I stepped out the door this morning into a cool fog. It was 6:37 am. The house was quiet behind me, so I pulled the door shut gently. The sun was just beginning to illumine the sleepy little valley where I choose to live. The ridge to the east was hidden from view by the mist. Diffused purples, pinks, and oranges settled down onto the hay field that is due for its next cutting. A whitetail buck and his doe paused on the unmarked pavement up ahead before disappearing into a sea of timothy grass. As I transitioned from a walk to a run I startled the neighbor’s Black Angus calves that were born this spring and they took off in a miniature stampede to a safe distance.
I like it here. Maybe I’m an anomaly in this industry, maybe there’s thousands of you just like me. I love the country life, and remote work makes it an option for me and my family.
By the time I made it home, the house was astir. My seven and five year old, still in their pajamas, ran to the door to meet me. “Guess what I saw this morning?” I asked.
“A Bear!” shouted my son.
“A Rattlesnake?” asked his older sister…
My wife handed over the 3 month old baby while I recounted my adventures with the deer, the cows, and the bullfrogs I heard by the pond. Then it’s off to change clothes, make beds, and start making breakfast. This is a beautiful and crazy time in our house. Helping my kids take ownership of chores, singing together as we go through our morning routine, and lightening the burdens in these morning hours for my wife of 13 years. Very few cars pass outside our window, there’s not much traffic in Haywood Valley, but I know they’re making the drive to the nearest town to clock-in. I’ve already logged an hour and half of work before the rest of the county was awake or preparing for their morning commute. I’ve connected with Teammates around the globe and moved pieces forward that support our mission. So, as we sit down at the table together and express our gratitude for today’s blessings it’s clear to me… This is why I remote.
After breakfast is cleared, I step into my office. I call it an office, but it’s really a 9×11 foot office, laundry room, and a pantry where we store home-canned blueberries and applesauce from our little orchard. If you’ve interviewed with me, you probably never guessed that the wood-paneling lining the walls behind me represented so much more than an office space. As I work through my schedule I connect with team members and hopefuls from all over the world, each with a story and experience all their own. Each adding value and each remarkably talented. Some of you I now call my Teammates.
It’s special, rubbing shoulders with extraordinary people makes each of us better, and with a talent pool as big as the globe, the opportunity for growth is equally as large. I want to work with and learn from the best… This is why I remote.
Whether you live out in the woods like me, or a concrete jungle, or maybe somewhere in between, working remotely makes it a reality without spending a dozen hours commuting each week. There’s scores of reasons to work remotely. Some of you want it so you can travel to tropical places and sit beachside and soak up the sun with your laptop. Others want the freedom to immerse themselves in other cultures, create new experiences and search for meaning. Some are caring for sick loved ones. Still others want something very different.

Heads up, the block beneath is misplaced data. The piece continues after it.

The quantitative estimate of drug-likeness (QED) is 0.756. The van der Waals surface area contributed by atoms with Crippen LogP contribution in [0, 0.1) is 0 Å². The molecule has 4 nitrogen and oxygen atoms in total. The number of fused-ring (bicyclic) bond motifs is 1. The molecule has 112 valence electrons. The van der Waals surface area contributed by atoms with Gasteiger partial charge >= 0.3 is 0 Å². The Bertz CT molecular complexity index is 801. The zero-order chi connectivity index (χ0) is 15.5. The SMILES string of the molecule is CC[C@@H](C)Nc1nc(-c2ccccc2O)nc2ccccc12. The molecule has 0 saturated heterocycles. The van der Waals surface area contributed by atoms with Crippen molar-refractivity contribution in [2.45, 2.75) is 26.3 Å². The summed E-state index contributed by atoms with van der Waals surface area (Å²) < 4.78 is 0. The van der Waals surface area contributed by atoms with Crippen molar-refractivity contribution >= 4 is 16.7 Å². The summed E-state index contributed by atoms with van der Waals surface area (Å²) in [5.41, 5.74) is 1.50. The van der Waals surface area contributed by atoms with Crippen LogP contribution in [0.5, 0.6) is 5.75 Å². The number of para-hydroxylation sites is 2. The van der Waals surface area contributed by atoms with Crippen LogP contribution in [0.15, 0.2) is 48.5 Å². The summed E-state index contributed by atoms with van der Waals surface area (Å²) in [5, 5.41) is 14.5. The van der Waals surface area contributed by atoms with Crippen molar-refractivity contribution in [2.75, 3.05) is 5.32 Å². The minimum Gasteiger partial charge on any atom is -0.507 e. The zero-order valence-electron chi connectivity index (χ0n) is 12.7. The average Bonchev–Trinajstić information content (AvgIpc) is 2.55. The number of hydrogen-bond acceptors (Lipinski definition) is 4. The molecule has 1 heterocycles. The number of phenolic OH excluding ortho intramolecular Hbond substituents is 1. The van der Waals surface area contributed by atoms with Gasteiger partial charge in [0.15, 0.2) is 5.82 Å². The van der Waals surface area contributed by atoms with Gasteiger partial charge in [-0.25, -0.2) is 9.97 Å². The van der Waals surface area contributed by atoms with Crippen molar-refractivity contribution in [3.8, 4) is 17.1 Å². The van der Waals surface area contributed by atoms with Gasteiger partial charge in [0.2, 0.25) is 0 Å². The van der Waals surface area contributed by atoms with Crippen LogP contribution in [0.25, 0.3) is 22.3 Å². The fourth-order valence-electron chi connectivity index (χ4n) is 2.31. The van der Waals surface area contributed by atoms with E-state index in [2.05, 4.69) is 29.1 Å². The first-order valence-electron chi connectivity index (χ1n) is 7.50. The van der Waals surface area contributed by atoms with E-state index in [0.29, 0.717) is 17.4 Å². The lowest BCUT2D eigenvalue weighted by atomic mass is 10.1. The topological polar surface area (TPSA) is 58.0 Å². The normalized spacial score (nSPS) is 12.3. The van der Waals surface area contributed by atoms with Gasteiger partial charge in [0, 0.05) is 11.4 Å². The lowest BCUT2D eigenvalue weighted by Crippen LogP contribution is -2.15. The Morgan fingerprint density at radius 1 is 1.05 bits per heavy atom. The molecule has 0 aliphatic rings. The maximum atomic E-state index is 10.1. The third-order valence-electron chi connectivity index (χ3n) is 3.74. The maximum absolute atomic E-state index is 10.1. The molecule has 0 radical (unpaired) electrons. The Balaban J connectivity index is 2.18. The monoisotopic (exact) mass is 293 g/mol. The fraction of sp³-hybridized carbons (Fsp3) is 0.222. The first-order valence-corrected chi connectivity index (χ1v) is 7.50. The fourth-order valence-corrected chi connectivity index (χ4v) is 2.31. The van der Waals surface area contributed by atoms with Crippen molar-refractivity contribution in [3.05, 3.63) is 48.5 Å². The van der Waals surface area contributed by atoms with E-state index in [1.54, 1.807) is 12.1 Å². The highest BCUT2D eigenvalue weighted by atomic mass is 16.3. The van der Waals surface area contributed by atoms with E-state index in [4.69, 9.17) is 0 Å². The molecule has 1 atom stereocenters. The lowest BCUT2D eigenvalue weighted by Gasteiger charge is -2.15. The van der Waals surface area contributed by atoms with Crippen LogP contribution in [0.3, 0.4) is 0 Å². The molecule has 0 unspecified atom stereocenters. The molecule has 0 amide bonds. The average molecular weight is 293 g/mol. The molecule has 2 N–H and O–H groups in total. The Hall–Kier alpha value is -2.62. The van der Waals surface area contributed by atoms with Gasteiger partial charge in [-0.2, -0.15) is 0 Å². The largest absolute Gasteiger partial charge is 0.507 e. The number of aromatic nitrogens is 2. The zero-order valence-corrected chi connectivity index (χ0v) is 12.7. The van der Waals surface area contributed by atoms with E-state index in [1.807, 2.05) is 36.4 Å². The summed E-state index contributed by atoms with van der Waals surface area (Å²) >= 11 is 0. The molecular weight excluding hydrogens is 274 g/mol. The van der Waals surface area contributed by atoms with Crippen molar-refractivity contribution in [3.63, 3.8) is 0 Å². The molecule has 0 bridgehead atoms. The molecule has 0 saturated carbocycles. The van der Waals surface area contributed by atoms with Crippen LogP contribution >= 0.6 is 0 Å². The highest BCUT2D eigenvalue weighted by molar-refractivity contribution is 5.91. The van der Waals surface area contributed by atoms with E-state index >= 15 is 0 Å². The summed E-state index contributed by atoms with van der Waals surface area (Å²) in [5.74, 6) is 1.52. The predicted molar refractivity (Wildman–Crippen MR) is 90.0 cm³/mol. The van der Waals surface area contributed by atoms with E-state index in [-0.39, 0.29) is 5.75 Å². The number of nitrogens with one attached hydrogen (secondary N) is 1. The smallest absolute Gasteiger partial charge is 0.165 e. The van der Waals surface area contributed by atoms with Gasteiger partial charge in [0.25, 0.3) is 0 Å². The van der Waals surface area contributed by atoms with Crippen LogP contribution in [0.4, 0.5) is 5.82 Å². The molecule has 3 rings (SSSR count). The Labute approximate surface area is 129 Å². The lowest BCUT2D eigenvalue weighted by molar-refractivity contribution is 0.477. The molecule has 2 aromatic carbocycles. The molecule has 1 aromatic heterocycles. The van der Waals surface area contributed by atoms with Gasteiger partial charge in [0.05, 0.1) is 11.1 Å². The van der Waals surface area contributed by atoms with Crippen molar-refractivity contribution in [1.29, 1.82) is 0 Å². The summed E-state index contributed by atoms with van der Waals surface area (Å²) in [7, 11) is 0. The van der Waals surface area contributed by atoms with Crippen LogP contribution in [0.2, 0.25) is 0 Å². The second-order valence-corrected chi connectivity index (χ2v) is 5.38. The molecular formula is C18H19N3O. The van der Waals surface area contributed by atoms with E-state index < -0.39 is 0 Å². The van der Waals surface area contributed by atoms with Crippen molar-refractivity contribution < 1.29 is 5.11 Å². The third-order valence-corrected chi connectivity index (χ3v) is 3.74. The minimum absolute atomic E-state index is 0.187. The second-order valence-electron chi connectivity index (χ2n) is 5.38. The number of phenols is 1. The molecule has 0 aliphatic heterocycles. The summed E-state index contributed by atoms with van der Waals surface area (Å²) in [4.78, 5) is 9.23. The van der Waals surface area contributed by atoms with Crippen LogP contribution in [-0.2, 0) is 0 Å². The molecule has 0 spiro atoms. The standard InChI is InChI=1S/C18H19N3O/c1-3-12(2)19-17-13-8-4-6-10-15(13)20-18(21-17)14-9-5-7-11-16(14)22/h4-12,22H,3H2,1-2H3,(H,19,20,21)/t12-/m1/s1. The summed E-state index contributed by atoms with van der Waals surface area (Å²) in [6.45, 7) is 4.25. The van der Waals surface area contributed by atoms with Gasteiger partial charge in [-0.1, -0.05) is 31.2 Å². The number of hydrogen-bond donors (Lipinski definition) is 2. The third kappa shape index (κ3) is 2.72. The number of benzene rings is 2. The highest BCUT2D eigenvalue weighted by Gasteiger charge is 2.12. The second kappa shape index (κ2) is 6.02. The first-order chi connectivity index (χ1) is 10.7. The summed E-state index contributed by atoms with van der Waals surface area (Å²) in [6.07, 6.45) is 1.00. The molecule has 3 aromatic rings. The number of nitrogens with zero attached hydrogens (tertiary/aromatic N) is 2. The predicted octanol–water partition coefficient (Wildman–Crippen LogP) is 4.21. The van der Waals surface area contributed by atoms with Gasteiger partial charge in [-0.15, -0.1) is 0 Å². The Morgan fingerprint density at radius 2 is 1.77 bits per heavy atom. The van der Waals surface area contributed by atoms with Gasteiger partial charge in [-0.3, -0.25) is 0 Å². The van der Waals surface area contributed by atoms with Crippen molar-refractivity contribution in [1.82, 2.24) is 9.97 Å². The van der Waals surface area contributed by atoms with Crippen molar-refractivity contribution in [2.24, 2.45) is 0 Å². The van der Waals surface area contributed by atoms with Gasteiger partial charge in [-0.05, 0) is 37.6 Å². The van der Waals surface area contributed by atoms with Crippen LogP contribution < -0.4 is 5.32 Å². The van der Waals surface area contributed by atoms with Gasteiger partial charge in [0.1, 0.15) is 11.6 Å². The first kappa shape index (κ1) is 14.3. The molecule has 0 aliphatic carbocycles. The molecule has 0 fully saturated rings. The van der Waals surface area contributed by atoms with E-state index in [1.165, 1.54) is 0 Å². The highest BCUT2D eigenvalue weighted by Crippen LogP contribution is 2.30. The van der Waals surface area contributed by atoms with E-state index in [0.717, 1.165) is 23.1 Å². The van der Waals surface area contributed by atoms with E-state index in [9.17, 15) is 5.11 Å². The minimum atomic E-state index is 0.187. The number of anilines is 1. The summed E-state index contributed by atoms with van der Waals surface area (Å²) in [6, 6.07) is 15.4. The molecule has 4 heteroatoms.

For me, the remote experience lets me grow as an individual and a professional, surrounded by a team of incredible people. It allows me to invest irreplaceable time into my family, to make the most of moments that many miss, to live in a way that we connect at our own pace. A pace that lets us spend our summer mornings picking blueberries, canning applesauce, or watching a foggy Georgia sunrise. This is why I remote.
How about you? Have you worked remotely? Want to give it a try?
I’d love to hear why.
4 thoughts on “Why I Remote”
I live in northern Israel, where you would think everyone is scared out of their wits, but believe it or not, it is like another country up here…we are in the hills, and we all live here in relative harmony and work and shop together, Arab Muslims, Christians and Druse and Jews. In fact the town I live in is municipally connected to the Arab town next door Ma’alot-Tarshicha. I am building my blog from here, which is sort of like out in the hinterlands, like you. I haven’t managed yet to find teammates around the world, but I hope to. My blog is only around since last December. Your words give me some hope that it will happen. Lesley
Lesley, thank you so much for sharing your story! I would love to visit Israel and explore the rich culture and history of your country. Living in the rural parts of the world can have it’s challenges and I wish you all the best in your journey to connect with a remote team that values your contributions. I hope I get to hear how the rest of your story unfolds.
I have always admired the concept of working remotely and your beautifully drafted post increased my admiration for this remote working. Keep sharing.
Thank you Alapan! I’d love to hear what makes it most admirable for you.